AUBURN — The Auburn City Council has approved new collective bargaining agreements with unions representing fire and police department personnel.
Council members unanimously supported separate resolutions approving agreements between the city and the union for Auburn Police Department officers and the larger of two unions within the Auburn Fire Department. Auburn Fire Chief Mark Fritz told The Citizen Friday that another union, representing the AFD’s assistant chiefs, is still in negotiations with the city.
The new labor contracts run through June 30, 2026, and include yearly raises for employees in both unions. The starting yearly pay for police officers will be set at $55,900 and for firefighters at $45,000, both taking effect July 1.
Prior to the vote at the meeting regarding the agreement with the fire department, Councilor Jimmy Giannettino praised the AFD for all of its work, including administering COVID-19 vaccinations to residents of Auburn and Cayuga County and handling recent fires in the city, including fires at neighboring homes on Gaylord Street in late May. He also praised Auburn police before the vote on their agreement.
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The firefighter union approved their new agreement on Thursday, and the police union approved their agreement on Wednesday. The current agreements for both unions expire on June 30, with the newly approved contracts going into effect July 1.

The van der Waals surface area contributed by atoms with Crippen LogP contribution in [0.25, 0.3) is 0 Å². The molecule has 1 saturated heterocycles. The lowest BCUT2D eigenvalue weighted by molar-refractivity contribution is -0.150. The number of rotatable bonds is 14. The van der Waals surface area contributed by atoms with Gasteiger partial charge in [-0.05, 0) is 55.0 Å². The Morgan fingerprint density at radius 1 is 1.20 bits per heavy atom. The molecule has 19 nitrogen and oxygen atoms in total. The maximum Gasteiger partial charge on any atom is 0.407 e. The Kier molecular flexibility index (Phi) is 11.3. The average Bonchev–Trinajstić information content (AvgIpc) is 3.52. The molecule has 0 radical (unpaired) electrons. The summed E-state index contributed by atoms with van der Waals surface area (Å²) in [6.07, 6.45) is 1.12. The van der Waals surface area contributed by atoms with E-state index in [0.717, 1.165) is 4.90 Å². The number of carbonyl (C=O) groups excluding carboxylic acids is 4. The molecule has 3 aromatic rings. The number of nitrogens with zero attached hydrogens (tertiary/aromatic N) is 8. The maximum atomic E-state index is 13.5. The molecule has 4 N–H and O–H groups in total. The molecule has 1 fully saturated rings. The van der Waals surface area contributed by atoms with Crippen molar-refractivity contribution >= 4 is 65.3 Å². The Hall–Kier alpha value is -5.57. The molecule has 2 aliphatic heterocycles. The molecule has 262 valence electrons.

City Comptroller Rachel Jacobs said Friday that the wage schedules for both unions were reestablished for the first year of these respective four-year contracts. Fire department members are set to get annual 3% raises for the last three years of the new agreement, while APD employees are poised to receive 4% increases annually for those last three years.
Jacobs said both new agreements include employees paying 15% of the premium for their health plans, which is the same as the current contracts for both unions.
The city’s $43 million 2022-23 budget, approved by council at that same meeting, includes funding for the pay increased expenses associated with both contracts.
The new fire department agreement includes a per-shift staffing minimum of 14 employees. Fritz said that represents a change from the current contract, with a minimum of 12 employees. He noted the National Fire Protection Association’s standard for career fire department staffing “states that 14 career firefighters should be on staff to handle a single family, two-and-a-half-story woodframe structure fire, so that’s part of the reason why we wanted to move in that direction” for minimum staffing.
Fritz said the 14-person minimum staffing level, including duty chiefs, provides “efficient and effective service to the citizens while providing an increased level of safety to the firefighters.” Since the Auburn Fire Department is at full staffing, Fritz said he believes that the AFD’s current staffing levels allows that 14-person minimum to be met without issue.
“I think this is a contract that takes care of the employees and allows the department to continue to provide the most effective and safest service to the citizens,” he said.
Shortly after the council meeting ended, Auburn Police Chief James Slayton mentioned the raise percentages, noting that the department wants to retain staff and has been trying to keep staff on for years amid losing several employees in the last few years, saying the department currently has five vacancies.
“Getting this contract done in a timely manner was a great thing for us as a department, because then that’s behind us. Members are happy with the contract, they ratified it last night, so they’re happy with it and we’re all happy with it,” he said.
Slayton said he has happy about the contract’s unanimous approval from council showed that the council knew both sides negotiated “in good faith” and said the negotiation process went smoothly.
Staff writer Kelly Rocheleau can be reached at (315) 282-2243 or firstname.lastname@example.org. Follow him on Twitter @KellyRocheleau.